Many people wonder whether stress is linked to risk of dementia, and the news often reports a link between the two. This Stress Awareness Month, our Research team decided to examine the evidence behind stress and risk of dementia.
What is stress?
Stress occurs when the body has to respond to a situation that could be dangerous. Symptoms include a pounding heart, sweating and tense muscles. These symptoms are supposed to fade away once the danger passes, but some people may find that these stressed feelings continue. This prolonged – or chronic – stress can be very serious and have severe effects on a person emotionally, mentally and physically.
Why has stress been linked to dementia?
There are many logical reasons why stress could be linked to dementia. Stress affects the immune system, which is known to play an important role in the development of dementia. A key hormone released when you’re stressed, cortisol, has been linked to problems with memory. Stress is also closely linked to conditions such as depression and anxiety, which have also been suggested as factors that could increase risk of dementia. Some research has found that stress appears to have a direct impact on some of the mechanisms underlying dementia in animal models.
However, as with many things in the research world, understanding whether any of these theories are correct has turned out to be a long and winding road.
A complicated situation
It is very hard for researchers to investigate stress. We all experience stress in different ways and our ability to cope with stress varies widely from person to person. It is also very difficult to measure exactly how stressed someone is. There are also other factors that could be playing a role that are difficult to separate out – for example the role of anxiety, depression and lack of sleep, all of which have been associated with increased dementia risk.
These complications mean that it is very difficult to do high-quality research into the role that stress has in dementia risk. However, a few studies have attempted to untangle this mystery.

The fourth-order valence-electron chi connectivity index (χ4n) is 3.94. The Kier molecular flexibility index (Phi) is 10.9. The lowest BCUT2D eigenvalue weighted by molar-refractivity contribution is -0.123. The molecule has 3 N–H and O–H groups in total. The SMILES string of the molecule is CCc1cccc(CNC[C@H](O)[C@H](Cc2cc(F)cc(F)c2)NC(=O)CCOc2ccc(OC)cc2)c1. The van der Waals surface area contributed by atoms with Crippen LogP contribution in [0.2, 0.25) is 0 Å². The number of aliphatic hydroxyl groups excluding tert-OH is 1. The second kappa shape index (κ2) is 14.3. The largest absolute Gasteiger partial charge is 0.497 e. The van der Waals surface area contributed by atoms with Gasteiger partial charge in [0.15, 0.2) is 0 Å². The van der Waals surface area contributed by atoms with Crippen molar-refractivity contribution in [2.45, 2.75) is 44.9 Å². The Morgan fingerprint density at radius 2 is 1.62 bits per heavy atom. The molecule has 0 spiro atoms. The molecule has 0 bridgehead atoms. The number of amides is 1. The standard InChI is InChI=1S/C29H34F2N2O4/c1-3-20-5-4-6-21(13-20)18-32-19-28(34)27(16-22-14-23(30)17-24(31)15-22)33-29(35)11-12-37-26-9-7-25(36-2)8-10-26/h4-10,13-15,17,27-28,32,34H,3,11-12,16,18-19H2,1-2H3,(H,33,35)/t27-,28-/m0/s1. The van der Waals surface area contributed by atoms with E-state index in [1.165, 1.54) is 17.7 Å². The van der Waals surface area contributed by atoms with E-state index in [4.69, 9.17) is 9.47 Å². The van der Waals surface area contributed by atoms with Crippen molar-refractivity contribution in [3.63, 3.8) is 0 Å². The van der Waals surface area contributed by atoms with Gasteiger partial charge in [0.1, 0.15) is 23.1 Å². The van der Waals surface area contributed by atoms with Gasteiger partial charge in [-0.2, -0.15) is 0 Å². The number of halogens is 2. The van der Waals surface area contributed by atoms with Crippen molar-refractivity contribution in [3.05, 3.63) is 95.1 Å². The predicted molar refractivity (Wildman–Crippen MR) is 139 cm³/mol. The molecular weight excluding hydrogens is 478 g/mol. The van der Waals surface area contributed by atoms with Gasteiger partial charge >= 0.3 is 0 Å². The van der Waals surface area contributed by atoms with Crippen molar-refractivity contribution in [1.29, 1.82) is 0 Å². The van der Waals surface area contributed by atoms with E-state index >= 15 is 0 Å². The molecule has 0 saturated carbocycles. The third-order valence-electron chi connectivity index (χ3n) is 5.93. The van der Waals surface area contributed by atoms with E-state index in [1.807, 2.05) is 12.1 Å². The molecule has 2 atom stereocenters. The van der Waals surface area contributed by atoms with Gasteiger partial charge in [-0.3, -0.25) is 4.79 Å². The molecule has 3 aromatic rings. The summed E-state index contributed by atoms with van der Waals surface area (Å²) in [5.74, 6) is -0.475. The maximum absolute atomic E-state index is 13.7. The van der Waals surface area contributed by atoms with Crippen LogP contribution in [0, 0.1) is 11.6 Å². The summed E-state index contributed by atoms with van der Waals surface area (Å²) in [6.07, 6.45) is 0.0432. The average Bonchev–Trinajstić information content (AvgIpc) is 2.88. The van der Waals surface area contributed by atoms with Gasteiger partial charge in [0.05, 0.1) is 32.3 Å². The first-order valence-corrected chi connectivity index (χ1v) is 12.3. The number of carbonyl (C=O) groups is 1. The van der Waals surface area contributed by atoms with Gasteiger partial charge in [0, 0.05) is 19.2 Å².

What does the science say?
A review of the scientific literature on stress and dementia risk concluded that stress could play a role in dementia development but is unlikely to be the only factor that causes the condition. There is still much to be understood about what mechanisms could underlie any links between stress and dementia risk.
A study funded by Alzheimer’s Society is examining whether long-term stress may play a role in whether someone progresses from mild cognitive impairment (MCI) to Alzheimer’s disease. Lead researcher Clive Holmes says:
‘Understanding the role of the immune system in the risk of Alzheimer’s disease is of great importance to researchers. As prolonged stress can cause changes in the immune system, we wanted to find out if this was linked to progression to dementia from mild cognitive impairment.
‘Our investigations show that stress does appear to have an effect on progression in mild cognitive impairment. Our preliminary (unpublished) findings are showing that this may be mediated through a fault in the regulation of the immune system in people with mild cognitive impairment but we are continuing to investigate this further.’
Some researchers looking into long term stress and dementia have focused on people who are affected by Post Traumatic Stress Disorder (PTSD). This is a diagnosed condition that occurs when a person has been through a life-changing or distressing event. Research into the link between PTSD and dementia has found an increased risk, however having PTSD does not mean you will definitely develop dementia.
If I am affected by stress, should I worry about getting dementia?
The current evidence indicates that while prolonged stress may play a role in development or progression of dementia, having chronic stress does not necessarily cause dementia. Hopefully further research can begin to uncover what role, if any, stress does play in a person’s risk of developing dementia.
Having long-term stress does cause a number of health issues so if you are experiencing stress it is a good idea to see your doctor, especially if you might be affected by PTSD. There are a number of useful tools available now that can help to combat stress – the NHS Choices website has a list of many of them.